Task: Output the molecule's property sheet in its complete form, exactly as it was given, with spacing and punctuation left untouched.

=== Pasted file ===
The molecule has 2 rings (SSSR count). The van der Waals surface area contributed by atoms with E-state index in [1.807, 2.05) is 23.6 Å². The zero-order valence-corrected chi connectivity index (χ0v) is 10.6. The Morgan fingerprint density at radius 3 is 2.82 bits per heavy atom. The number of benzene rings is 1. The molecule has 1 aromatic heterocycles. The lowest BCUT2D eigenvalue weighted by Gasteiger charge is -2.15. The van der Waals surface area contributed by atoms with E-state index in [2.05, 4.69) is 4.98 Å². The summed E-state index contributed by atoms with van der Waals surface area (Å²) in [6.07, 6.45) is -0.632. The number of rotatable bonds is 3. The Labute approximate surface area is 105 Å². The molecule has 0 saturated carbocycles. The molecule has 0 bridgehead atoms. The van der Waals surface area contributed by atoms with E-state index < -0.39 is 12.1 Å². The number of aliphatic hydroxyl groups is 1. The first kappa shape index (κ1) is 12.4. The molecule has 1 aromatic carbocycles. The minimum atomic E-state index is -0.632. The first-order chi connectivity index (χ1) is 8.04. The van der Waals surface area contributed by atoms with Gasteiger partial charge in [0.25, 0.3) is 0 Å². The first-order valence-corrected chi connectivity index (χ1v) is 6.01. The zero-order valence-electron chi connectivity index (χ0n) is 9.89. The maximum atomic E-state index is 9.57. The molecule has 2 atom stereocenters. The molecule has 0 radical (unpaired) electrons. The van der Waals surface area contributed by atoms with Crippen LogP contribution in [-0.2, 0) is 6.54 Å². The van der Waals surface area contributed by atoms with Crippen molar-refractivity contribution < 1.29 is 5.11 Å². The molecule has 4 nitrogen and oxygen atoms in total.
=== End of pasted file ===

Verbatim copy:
The molecule has 2 rings (SSSR count). The van der Waals surface area contributed by atoms with E-state index in [1.807, 2.05) is 23.6 Å². The zero-order valence-corrected chi connectivity index (χ0v) is 10.6. The Morgan fingerprint density at radius 3 is 2.82 bits per heavy atom. The number of benzene rings is 1. The molecule has 1 aromatic heterocycles. The lowest BCUT2D eigenvalue weighted by Gasteiger charge is -2.15. The van der Waals surface area contributed by atoms with E-state index in [2.05, 4.69) is 4.98 Å². The summed E-state index contributed by atoms with van der Waals surface area (Å²) in [6.07, 6.45) is -0.632. The number of rotatable bonds is 3. The Labute approximate surface area is 105 Å². The molecule has 0 saturated carbocycles. The molecule has 0 bridgehead atoms. The van der Waals surface area contributed by atoms with E-state index < -0.39 is 12.1 Å². The number of aliphatic hydroxyl groups is 1. The first kappa shape index (κ1) is 12.4. The molecule has 1 aromatic carbocycles. The minimum atomic E-state index is -0.632. The first-order chi connectivity index (χ1) is 8.04. The van der Waals surface area contributed by atoms with Gasteiger partial charge in [0.25, 0.3) is 0 Å². The first-order valence-corrected chi connectivity index (χ1v) is 6.01. The zero-order valence-electron chi connectivity index (χ0n) is 9.89. The maximum atomic E-state index is 9.57. The molecule has 2 atom stereocenters. The molecule has 0 radical (unpaired) electrons. The van der Waals surface area contributed by atoms with Crippen LogP contribution in [-0.2, 0) is 6.54 Å². The van der Waals surface area contributed by atoms with Crippen molar-refractivity contribution < 1.29 is 5.11 Å². The molecule has 4 nitrogen and oxygen atoms in total.